Review: ‘The Vagina Monologues’ at Laurel Mill Playhouse

Laughs and tears, cheers and sizzlers

or

Learning to love the “C” word

Vagina. Vagina. Vagina.

Cunt. Pussy. Twat. Snatch.

There.

I said it.

The Vagina Monologues is an episodic play about vaginas.

And, quite a bit more.

Who knew yelling the word “cunt” would be a battle cry for self-awareness?

If knowledge truly is power, knowing about, talking about, sharing anecdotes about and openly discussing this still-taboo part of a woman’s anatomy makes for a powerful evening.

A must see for all genders.

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The play’s author, Eve Ensler, was the original star of this play when it first opened Off Broadway in 1996.

A version at The National Theater in October 2001 featured Ensler and two actresses. One, a guest star, carried her script onstage and read from it. It did not detract from a memorable performance. After the show, the energized and overwhelmingly female part of the audience quickly tired of waiting in the eternal line for the ladies’ room. Several dozen pushed the handful of males aside and took over the men’s room.

A sensation then, the play’s words still have the power to educate and to illuminate.

Usually talking about one’s vagina – or the myriad words to describe it – is mostly done in hushed tones. This show continues to be powerful, especially in a region where teaching teens about their body parts and birth control options in public and private high schools continues to be hotly debated or banned.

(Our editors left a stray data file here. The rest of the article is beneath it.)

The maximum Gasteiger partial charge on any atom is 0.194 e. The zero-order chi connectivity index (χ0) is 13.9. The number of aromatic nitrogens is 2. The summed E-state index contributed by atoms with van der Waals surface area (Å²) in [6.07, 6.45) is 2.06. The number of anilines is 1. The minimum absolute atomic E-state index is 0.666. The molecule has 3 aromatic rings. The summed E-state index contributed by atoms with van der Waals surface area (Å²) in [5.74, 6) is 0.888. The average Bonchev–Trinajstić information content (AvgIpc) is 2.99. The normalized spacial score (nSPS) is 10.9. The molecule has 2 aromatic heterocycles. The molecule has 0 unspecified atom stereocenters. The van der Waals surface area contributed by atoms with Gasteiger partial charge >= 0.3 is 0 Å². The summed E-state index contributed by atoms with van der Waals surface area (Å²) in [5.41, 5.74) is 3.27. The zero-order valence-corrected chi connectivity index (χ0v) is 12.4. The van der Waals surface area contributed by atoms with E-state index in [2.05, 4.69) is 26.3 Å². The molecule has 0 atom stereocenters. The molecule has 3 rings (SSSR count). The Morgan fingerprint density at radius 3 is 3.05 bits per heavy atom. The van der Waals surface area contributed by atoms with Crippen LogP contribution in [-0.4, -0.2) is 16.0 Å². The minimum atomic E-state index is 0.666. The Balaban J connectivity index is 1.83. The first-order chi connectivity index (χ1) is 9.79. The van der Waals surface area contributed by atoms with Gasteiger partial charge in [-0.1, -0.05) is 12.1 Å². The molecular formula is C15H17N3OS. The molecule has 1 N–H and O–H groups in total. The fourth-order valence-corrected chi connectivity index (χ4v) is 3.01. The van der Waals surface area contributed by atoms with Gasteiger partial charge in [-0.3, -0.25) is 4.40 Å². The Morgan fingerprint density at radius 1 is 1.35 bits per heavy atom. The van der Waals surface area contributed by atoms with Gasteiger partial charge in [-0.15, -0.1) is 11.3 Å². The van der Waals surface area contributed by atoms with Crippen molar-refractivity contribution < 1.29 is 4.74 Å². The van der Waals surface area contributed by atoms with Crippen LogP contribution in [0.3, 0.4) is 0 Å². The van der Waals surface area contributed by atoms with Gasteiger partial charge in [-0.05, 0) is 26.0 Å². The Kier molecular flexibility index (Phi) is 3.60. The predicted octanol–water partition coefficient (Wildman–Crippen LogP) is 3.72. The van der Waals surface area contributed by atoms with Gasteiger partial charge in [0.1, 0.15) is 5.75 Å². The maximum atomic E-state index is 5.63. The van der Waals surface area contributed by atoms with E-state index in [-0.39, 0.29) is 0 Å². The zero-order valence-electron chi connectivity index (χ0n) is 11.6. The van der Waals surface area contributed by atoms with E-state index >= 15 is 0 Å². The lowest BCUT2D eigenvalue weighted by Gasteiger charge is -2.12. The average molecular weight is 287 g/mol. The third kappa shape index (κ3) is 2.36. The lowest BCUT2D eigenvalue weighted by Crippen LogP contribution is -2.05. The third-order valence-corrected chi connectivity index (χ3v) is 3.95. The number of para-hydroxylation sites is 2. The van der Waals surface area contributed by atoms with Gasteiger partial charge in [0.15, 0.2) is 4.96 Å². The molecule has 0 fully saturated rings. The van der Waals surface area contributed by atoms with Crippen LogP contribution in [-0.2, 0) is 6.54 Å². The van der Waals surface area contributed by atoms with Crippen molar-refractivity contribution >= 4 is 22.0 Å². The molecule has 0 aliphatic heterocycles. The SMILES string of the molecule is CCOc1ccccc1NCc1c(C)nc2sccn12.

The show Friday night at Laurel Mill Playhouse was more than a sellout. Director Michael V. Hartsfield was busy setting up extra chairs a half hour before showtime.

Aside from the fellow at the concession stand, Hartsfield was the only male in this estrogen-filled production.

The cast, of 15 women, was an incredibly diverse group, and spanned in age from Millennials to Golden Girls. The 15 included mother-and-daughter pair Patrice Woody and Nicole Woody. Patrice also doubled as Stage Manager.

Phyllis Kay, Lauren Moses and Carole Cox served as the show’s narrators. As a trio, they would bookend a series of introductions and monologues. They opened with a review of the many nicknames for the nether region. Who knew there were so many “C” words? Or, terms for “down there” starting with “N”?  The audience laughed nervously. That was just the beginning.

The narrative covers the spectrum of “down there” statistics from the fact a clitoris has twice the nerve bundles and nerve ending as a penis, to the tragic numbers of millions of females worldwide – mostly young girls – who’ve endured genital mutilation and its painful life-scarring or fatal after affects.

“No god or religion demands this,” said the narrator.

The cast adroitly handled their own costuming, hair, and makeup. Along with the director, they created the playlist of popular songs that enhanced the atmosphere throughout the show. Barb Gasper’s “HAIR” monologue was followed, appropriately, with the upbeat theme from … HAIR.

A more defiant monologue ended with Nancy Sinatra’s “These Boots Are Made For Walking.”

The stage was simple, set on each side with a small table and two chairs. Toward the rear of the stage were three chairs and stands for the narrators to place their scripts. The backdrop was painted to resemble the rough stone walls of a medieval church or castle. The actresses were dressed as if they just came from dinner at the restaurant next door.